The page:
Project The Top 10 Titans of the 6th Gen OU Metagame

Taken largely from Gary2346's original BW thread.
The Top 10 Titans of 6th Gen OU

*Approved by bludz and celticpride*

As you can probably tell, this generation's OU has been a massively influential and drastically changing metagame. So many new offensive and defensive threats were introduced into OU, completely shaking up the tier as we know and shaping it into a new metagame that was completely different from previous generations. The weather wars that defined BW OU took a huge hit with the new temporary perma-weather abilities, drastically reducing the dominance of weather-based playstyles. Several Pokemon banned from BW OU such as Manaphy and Excadrill were unbanned, finding new niches without being broken once again. New threats like Aegislash and Talonflame also arrived to make their mark. The new mechanic of Mega evolutions redefined how most players approach teambuilding, with several Pokemon such as Charizard and Sableye making a huge impact in OU thanks to their new Mega forms. We even received the Fairy type, the first new type introduced since 2nd Gen. Not only that, but the Steel type suffered a bit of a defensive nerf when it lost its resistances to Ghost and Dark, which in turn boosted those two types offensively. Needless to say, many Pokemon were able to take advantage of these changes and have a major influence on XY OU.

So here's the big question. Out of all of the amazing and influential Pokemon, what can we say were the top 10 most influential Pokemon in 6th gen? What Pokemon had the biggest impact on the metagame? What Pokemon forced every team to run specific Pokemon to handle them? What Pokemon SHAPED the metagame? All of these questions needs to be asked in order to determine an accurate top 10 list.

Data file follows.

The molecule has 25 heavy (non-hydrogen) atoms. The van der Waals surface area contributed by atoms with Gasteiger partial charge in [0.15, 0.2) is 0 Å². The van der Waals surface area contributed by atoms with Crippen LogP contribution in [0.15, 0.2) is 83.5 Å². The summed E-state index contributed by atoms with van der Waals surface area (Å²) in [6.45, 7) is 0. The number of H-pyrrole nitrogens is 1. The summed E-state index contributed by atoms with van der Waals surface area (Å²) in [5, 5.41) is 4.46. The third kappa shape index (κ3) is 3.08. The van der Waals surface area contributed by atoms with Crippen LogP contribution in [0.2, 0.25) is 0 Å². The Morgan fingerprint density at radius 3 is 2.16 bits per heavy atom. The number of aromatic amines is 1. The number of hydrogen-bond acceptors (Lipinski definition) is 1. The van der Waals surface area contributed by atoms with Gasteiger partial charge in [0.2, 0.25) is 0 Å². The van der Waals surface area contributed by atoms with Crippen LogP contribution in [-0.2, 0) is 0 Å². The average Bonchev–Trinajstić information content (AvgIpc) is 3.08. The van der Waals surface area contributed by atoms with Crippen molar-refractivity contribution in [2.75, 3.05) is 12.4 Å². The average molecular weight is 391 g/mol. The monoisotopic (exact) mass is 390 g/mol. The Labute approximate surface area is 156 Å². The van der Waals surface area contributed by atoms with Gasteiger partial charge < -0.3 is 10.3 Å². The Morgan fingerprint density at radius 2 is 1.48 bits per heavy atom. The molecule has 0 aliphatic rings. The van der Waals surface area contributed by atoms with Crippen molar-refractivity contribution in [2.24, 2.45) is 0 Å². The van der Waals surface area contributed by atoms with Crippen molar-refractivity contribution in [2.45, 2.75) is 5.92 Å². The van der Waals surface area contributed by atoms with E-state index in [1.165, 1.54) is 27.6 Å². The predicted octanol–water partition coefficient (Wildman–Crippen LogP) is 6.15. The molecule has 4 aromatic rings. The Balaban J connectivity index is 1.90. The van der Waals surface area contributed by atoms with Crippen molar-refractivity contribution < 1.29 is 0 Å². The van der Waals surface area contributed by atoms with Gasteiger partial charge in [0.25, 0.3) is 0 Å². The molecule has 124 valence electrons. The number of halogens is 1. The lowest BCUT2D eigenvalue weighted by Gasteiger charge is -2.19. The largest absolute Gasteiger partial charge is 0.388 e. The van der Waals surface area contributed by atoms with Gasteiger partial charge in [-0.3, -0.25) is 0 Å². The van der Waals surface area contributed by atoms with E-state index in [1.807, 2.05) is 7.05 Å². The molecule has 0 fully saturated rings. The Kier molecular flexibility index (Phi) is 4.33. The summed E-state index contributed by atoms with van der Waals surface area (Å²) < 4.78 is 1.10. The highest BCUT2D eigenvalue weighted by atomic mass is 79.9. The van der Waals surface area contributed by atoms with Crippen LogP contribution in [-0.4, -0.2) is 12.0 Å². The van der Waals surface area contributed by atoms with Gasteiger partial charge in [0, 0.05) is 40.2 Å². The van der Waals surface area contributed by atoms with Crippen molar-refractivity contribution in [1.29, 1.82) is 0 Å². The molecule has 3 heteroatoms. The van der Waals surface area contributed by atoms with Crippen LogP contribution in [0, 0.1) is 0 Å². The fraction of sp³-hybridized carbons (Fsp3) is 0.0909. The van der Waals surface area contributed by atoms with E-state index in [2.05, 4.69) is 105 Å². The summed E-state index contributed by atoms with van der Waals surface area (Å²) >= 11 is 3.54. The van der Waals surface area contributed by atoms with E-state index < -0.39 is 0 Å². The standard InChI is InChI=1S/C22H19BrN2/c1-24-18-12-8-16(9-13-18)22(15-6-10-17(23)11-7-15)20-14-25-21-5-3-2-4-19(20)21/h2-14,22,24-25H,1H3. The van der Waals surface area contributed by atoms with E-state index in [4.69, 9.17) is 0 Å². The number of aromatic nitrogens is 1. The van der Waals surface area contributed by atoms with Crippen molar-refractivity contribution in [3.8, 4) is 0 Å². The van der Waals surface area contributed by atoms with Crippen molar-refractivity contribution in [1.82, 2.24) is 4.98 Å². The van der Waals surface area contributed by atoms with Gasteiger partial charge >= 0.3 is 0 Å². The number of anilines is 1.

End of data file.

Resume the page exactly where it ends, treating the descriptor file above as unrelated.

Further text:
Now here's where you guys come in. From September 1st - September 11th you guys will nominate Pokemon to be voted on to be placed as candidates for the Top 10 Titans of 6th Gen OU. After September 11th, we will evaluate all the nominations and begin to individually rank them from 1-10 by vote. All nominations will be counted as long as they fit the criteria and are reasonable. If you're going to nominate something like Donphan, then I will promptly laugh at you. Keep in mind that we aren't ranking on how good a Pokemon is, we are ranking on how influential the Pokemon has been this generation, and how much of an impact it has had on the metagame itself. This is very important when nominating a Pokemon, so please keep that in mind.

In the original thread, Gary2346 decided to allow everything banned after Stage 4 to be nominated (Excadrill/Thundurus and everything after). The BW OU Stage 4 vote occurred in early June after BW's release, so in order to approximate this same time restraint for XY, I'm allowing all previously banned Pokemon to be nominated after Suspect Stage 3 (the Baton Pass vote). This means that the two Deoxys forms and everything banned after them are fair game. That said, a banned Pokemon will have spent a shorter time in the metagame than a Pokemon who was never banned, so the banned Pokemon's dominance during its time in OU would have to be very strong to warrant a spot on this list. Keep that in mind as you make your nominations.

Here is an example format on how I want your nomination's to look like:

Nominating [Pokemon]

Enter sprite or animated model here.

What effect did [Pokemon] have on the metagame?

Explain how the Pokemon effected the metagame as whole, and how the metagame adapted around it. A brief description of which Pokemon it countered and which Pokemon it did well against would be good here as well.

In what main roles was [Pokemon] used?

Explain why this Pokemon was used on a team more often then most other Pokemon, and what was it particularly used for? What made it so good at this role?

What caused it to have a significant impact?

What exactly made this Pokemon have such a large impact on the metagame? Was it its stats, ability, useful resistances, amazing synergy, or the ability to sweep most of the metagame very easily? Did a certain Pokemon cause it to become that much better when it was partnered with it?

How do/did you deal with this Pokemon in OU?

What are the best checks/counters to this Pokemon? How does the metagame adapt to this Pokemon?